Africa could become the next epicentre of the coronavirus pandemic, WHO warns

It comes after the World Health Organization warned that the continent could become the next epicentre of the pandemic. African countries have accounted for 26,000 cases as of today, according to the Africa Centers for Disease Control and Prevention.

The figure is up form just over 16,000 cases reported a week ago.

Around 1,200 people have died of Covid-19 on the continent.

John Nkengasong, director of the Africa Centers for Disease Control and Prevention, said in his weekly briefing today that Africa also has a “very, very limited” and “very, very strained” testing capacity.

The WHO warned the pandemic could kill more than 300,000 people and force 30 million into extreme poverty in Africa.

According to Mr Nkengasong, Africa can still avoid such a catastrophe, but testing people and contact tracing is vital.

“It all depends on what we are discussing here, which is, are you testing? Are you finding the cases? Are you isolating and tracking the contacts?” Mr Nkengasong said, adding that the WHO report “is not a prediction that means it must happen.”

Left than 500,000 have been conducted on Africa’s population of more than 1 billion.

That is just 325 people tested per 1 million people in the two months since the continent started putting measures into place to tackle the outbreak.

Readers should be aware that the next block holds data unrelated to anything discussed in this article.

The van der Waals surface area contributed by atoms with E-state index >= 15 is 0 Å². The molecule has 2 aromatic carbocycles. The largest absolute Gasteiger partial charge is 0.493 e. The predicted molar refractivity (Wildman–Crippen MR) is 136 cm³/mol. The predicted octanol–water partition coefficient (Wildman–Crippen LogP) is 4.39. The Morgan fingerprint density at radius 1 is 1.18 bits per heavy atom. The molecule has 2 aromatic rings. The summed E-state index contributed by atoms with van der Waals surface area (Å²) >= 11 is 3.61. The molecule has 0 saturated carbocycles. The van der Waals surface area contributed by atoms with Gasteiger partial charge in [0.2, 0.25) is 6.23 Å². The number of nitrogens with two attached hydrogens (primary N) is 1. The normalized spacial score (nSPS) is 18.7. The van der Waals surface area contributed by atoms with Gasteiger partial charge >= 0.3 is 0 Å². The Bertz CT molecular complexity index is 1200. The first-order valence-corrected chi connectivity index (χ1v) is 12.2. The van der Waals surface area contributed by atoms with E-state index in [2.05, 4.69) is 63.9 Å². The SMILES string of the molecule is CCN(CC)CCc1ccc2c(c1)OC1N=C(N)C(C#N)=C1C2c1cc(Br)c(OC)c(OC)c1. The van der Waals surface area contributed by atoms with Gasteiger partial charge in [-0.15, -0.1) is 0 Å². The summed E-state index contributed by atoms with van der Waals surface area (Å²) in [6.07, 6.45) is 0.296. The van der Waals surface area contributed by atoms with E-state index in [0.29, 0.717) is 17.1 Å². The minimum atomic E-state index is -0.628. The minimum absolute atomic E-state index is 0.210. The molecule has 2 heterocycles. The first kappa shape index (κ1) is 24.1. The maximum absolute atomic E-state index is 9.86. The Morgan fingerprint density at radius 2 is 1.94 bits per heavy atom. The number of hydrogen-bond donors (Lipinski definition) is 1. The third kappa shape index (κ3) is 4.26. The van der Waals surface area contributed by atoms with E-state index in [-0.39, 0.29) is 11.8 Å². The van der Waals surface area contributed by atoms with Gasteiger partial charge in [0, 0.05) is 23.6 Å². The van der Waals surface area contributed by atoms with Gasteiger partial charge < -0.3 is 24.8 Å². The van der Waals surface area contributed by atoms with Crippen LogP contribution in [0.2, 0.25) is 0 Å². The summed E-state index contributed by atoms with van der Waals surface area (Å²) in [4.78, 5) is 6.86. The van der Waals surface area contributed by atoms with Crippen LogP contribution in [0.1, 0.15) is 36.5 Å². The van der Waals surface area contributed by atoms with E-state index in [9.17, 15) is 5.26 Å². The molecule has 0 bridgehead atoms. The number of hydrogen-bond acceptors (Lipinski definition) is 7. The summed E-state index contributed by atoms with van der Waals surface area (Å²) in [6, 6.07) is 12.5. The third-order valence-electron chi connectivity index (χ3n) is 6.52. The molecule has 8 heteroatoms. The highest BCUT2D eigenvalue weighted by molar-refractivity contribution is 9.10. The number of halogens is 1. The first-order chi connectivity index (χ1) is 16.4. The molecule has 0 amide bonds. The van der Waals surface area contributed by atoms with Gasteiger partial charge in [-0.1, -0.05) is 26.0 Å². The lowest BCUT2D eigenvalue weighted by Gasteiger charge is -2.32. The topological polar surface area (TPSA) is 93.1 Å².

“If you don’t test, you don’t find. And if you don’t test, you are blinded. If you don’t test, you are not ahead of the curve,” Mr Nkengasong said.

The Africa Centers for Disease Control has a target of carrying out 1 million more tests in Africa over the next four weeks and 10 million tests in the next four months.

Mr Nkengasong said: “I’d like to make sure I make this very clear,

“It is an uphill battle to build health systems while you need them….That is what we are actually doing now.

“We are playing catch-up and that is a very, very tough thing to do.”

South Africa has the highest number of reported cases with around 3,300.

However, the country has put in place an efficient testing program.

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The country has conducted over 130,000 tests, according to its health minister.

“They are starting to see a bending of their curve,” said Matshidiso Moeti, WHO’s regional director for Africa.

But according to Mr Moeti, South Africa’s early signs of success in the fight against the virus are being intensified “concerning increases” in confirmed cases in some countries in West Africa and East Africa.

Nigeria has reported 873 cases of COVID-19 and 28 deaths but had conducted just 7,153 tests as of Wednesday, according to the Nigeria Center for Disease Control.

Chikwe Ihekweazu, director general of the Nigerian center, said: “The truth is, we have to work with what we have. We definitely didn’t start at the baseline where South Africa started,

“Many lessons will be learned here and around the world.

“But the middle of a crisis is not the time you can suddenly build up an infrastructural base that you need 20 or 30 years to build.”

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